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1863 April 11: Smaller News Items for the Week

April 15, 2013

Following are the smaller items from the April 11, 1863, issues of The Prescott Journal and The Polk County Post.

From The Prescott Journal:

 Finger002  The election in this city resulted in the success of the Republican ticket.  Dixon’s majority
[Luther S. Dixon] in the city is 45 ;  in the county it will probably be about 125.–We will give the full returns next week.

Hudson, usually democratic, elected the Republican municipal ticket and gave a majority for Dixon.

We do not entirely despair of Dixon’s success, but the returns indicate Cothren’s election [Montgomery M. Cothren], through the agency of the Farm Mortgagers.

From The Polk County Post:

— A telegram from Governor Pierpont, West Va., says that 700 rebels captured Point Pleasant, Va.  The town was subsequently recaptured and the rebels were driven back with a loss of 14.  Our loss 1 killed and 1 wounded.

— A captured rebel captain at Beaufort recently attempted to exemplify the efficiency of the peculiar drill of the southern army.  Assembling his fellow captives in proper form, he gave the order:  “Two ranks into four – RIGHT [_]MART GIT!”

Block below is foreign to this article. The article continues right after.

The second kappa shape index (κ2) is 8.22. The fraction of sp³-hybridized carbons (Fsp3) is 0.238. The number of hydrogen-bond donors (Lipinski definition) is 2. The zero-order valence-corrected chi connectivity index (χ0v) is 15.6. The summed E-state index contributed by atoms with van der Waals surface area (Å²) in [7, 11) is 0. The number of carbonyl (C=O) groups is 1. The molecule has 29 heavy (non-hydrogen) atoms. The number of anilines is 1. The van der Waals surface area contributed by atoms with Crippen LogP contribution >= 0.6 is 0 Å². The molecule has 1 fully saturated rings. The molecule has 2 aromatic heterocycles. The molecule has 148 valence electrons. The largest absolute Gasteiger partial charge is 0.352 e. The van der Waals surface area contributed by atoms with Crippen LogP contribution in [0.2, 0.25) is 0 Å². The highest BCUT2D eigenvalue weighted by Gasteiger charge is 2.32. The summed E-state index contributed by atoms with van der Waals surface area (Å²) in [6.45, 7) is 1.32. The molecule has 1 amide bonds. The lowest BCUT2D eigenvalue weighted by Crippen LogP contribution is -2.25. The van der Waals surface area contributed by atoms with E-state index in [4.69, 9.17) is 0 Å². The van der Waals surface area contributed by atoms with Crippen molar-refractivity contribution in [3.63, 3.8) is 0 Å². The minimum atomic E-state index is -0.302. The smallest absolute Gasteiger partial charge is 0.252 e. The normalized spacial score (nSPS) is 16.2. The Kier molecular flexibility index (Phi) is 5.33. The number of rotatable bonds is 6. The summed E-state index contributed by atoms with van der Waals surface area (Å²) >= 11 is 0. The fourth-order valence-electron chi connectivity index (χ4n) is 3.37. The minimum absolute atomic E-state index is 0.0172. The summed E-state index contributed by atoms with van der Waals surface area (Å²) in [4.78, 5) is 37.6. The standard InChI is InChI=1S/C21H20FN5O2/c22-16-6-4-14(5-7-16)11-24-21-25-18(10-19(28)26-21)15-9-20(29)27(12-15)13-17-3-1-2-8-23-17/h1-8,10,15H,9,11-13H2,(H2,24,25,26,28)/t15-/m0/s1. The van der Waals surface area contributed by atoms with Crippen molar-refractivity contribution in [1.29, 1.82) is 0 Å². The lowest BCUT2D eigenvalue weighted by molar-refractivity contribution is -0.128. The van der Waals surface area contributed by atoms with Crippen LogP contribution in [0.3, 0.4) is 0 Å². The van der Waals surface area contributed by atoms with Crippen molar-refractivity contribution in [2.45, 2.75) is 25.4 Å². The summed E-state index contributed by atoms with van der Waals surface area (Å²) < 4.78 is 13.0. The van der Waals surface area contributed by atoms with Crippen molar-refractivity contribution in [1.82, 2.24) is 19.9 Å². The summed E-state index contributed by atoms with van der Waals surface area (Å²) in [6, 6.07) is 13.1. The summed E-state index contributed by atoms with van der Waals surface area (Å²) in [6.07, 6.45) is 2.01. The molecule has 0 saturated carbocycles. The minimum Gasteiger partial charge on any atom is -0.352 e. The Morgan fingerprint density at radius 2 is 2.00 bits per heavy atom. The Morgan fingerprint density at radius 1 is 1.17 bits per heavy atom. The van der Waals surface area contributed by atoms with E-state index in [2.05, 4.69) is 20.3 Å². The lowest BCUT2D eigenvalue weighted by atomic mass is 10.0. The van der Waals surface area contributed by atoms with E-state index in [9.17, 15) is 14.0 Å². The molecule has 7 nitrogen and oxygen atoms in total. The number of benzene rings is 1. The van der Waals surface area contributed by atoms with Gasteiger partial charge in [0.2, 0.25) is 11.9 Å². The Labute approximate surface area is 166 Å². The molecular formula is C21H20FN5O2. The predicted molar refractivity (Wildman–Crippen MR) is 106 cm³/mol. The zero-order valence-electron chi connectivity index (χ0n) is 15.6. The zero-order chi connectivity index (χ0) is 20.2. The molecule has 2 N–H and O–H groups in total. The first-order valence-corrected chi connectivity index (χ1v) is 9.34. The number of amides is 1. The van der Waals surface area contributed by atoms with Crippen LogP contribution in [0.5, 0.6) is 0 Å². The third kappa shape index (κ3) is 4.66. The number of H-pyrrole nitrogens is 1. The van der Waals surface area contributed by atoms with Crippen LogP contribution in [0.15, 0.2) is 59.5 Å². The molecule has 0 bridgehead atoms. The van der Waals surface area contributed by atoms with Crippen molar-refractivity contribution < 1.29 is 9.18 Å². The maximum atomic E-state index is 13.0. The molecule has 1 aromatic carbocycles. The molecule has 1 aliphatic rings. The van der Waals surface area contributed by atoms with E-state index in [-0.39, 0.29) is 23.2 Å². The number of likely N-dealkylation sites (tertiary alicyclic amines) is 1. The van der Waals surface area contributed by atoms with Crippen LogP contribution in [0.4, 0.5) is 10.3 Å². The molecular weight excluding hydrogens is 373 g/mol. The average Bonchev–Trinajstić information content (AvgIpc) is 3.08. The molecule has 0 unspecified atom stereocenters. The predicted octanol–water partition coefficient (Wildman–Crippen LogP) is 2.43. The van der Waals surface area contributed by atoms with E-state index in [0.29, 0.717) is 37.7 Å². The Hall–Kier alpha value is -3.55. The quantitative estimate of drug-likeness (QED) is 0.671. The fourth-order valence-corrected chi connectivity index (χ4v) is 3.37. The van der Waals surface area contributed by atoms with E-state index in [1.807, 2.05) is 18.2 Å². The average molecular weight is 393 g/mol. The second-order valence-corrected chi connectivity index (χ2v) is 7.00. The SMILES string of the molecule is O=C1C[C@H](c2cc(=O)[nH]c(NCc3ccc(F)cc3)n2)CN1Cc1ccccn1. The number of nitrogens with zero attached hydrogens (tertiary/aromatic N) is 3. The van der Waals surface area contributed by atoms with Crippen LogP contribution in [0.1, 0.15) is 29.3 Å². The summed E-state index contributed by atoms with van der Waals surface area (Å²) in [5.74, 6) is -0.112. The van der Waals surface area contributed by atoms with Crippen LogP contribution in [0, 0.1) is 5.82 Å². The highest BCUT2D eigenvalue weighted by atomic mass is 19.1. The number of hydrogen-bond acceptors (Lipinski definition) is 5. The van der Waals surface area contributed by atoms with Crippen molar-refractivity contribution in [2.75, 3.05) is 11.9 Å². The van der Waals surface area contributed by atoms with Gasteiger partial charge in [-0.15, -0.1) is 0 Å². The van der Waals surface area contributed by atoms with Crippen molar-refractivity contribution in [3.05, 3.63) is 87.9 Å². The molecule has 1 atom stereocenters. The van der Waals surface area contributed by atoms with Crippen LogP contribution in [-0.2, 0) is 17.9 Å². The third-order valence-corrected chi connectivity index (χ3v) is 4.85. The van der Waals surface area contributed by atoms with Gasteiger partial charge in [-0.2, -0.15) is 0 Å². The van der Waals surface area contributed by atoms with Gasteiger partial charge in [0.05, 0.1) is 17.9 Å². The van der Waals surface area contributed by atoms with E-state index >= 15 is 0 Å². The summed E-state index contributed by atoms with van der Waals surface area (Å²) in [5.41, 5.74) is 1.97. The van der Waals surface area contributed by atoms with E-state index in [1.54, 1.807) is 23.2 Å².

— The St. Paul Pioneer of the 9th says that the reported capture of Charleston in all a he made out of the whole cloth by some unscrupulous person.  To bad!

— The President [Abraham Lincoln] has designated Thursday, April 30th, for a fast day.

DEATH OF GEN. SUMNER.—Major General E. V. Sumner [Edwin V. Sumner] of the United States Army, died at his residence in Syracuse, on the 21st ult., of congestion of the lungs.  He was one of the oldest and best officers in the army—always true to the flag of his country.  Since the present war broke out, he has been in constant service, holding important commands, and participating in most of the great battles fought in Virginia.  At the time of his death he was making preperations [sic] to supersede Gen. Curtis [Samuel R. Curtis], and take command of the Military Department West of the Mississippi.  A thorough disciplinarian, cool in judgement, brave in action, prudent and courteous, he was an officer who could illy be spared at this time.—State Register.

THE SOLDIERS LIKE IT.—A Washington dispatch says the soldiers of all our armies welcome the Conscription law with enthusiasm, and declare that if the necessity arises they will march to enforce it.  A Brigadier General in Rosecrans’ army [William S. Rosecrans] says that it was electrified with joy at its passage.  In Hooker’s army [Joseph Hooker], the soldiers are all talking about it, and speculating as to the means of carrying it out.

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